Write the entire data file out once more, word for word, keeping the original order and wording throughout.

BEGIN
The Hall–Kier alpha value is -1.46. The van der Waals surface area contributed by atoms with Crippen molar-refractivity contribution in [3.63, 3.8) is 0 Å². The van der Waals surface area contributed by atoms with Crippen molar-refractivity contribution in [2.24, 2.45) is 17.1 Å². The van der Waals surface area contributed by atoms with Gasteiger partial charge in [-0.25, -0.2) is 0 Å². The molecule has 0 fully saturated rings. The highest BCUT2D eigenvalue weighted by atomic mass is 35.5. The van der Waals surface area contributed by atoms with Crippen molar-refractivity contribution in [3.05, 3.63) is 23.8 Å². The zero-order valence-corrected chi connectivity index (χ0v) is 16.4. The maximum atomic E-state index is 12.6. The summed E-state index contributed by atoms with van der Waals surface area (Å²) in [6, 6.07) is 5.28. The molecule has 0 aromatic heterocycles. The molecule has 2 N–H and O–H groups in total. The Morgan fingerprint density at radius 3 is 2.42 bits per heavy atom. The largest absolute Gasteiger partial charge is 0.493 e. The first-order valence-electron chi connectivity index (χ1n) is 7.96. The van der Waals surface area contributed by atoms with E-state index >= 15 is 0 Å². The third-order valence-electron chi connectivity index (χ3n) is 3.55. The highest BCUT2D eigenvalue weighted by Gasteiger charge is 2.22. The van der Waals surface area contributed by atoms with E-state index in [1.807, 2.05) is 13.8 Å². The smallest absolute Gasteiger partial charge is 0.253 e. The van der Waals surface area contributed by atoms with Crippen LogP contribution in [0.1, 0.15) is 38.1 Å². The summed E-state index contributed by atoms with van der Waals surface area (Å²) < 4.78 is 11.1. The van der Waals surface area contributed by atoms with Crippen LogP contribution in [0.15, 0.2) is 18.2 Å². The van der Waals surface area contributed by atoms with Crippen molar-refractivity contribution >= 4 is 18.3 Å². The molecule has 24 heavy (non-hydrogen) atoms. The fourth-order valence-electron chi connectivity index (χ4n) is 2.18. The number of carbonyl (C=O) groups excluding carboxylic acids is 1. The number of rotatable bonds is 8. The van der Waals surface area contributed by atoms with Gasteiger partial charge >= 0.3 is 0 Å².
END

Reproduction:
The Hall–Kier alpha value is -1.46. The van der Waals surface area contributed by atoms with Crippen molar-refractivity contribution in [3.63, 3.8) is 0 Å². The van der Waals surface area contributed by atoms with Crippen molar-refractivity contribution in [2.24, 2.45) is 17.1 Å². The van der Waals surface area contributed by atoms with Gasteiger partial charge in [-0.25, -0.2) is 0 Å². The molecule has 0 fully saturated rings. The highest BCUT2D eigenvalue weighted by atomic mass is 35.5. The van der Waals surface area contributed by atoms with Crippen molar-refractivity contribution in [3.05, 3.63) is 23.8 Å². The zero-order valence-corrected chi connectivity index (χ0v) is 16.4. The maximum atomic E-state index is 12.6. The summed E-state index contributed by atoms with van der Waals surface area (Å²) in [6, 6.07) is 5.28. The molecule has 0 aromatic heterocycles. The molecule has 2 N–H and O–H groups in total. The Morgan fingerprint density at radius 3 is 2.42 bits per heavy atom. The largest absolute Gasteiger partial charge is 0.493 e. The first-order valence-electron chi connectivity index (χ1n) is 7.96. The van der Waals surface area contributed by atoms with E-state index >= 15 is 0 Å². The third-order valence-electron chi connectivity index (χ3n) is 3.55. The highest BCUT2D eigenvalue weighted by Gasteiger charge is 2.22. The van der Waals surface area contributed by atoms with E-state index in [1.807, 2.05) is 13.8 Å². The smallest absolute Gasteiger partial charge is 0.253 e. The van der Waals surface area contributed by atoms with Crippen LogP contribution in [0.1, 0.15) is 38.1 Å². The summed E-state index contributed by atoms with van der Waals surface area (Å²) < 4.78 is 11.1. The van der Waals surface area contributed by atoms with Crippen LogP contribution in [0.15, 0.2) is 18.2 Å². The van der Waals surface area contributed by atoms with Crippen molar-refractivity contribution >= 4 is 18.3 Å². The molecule has 24 heavy (non-hydrogen) atoms. The fourth-order valence-electron chi connectivity index (χ4n) is 2.18. The number of carbonyl (C=O) groups excluding carboxylic acids is 1. The number of rotatable bonds is 8. The van der Waals surface area contributed by atoms with Gasteiger partial charge >= 0.3 is 0 Å².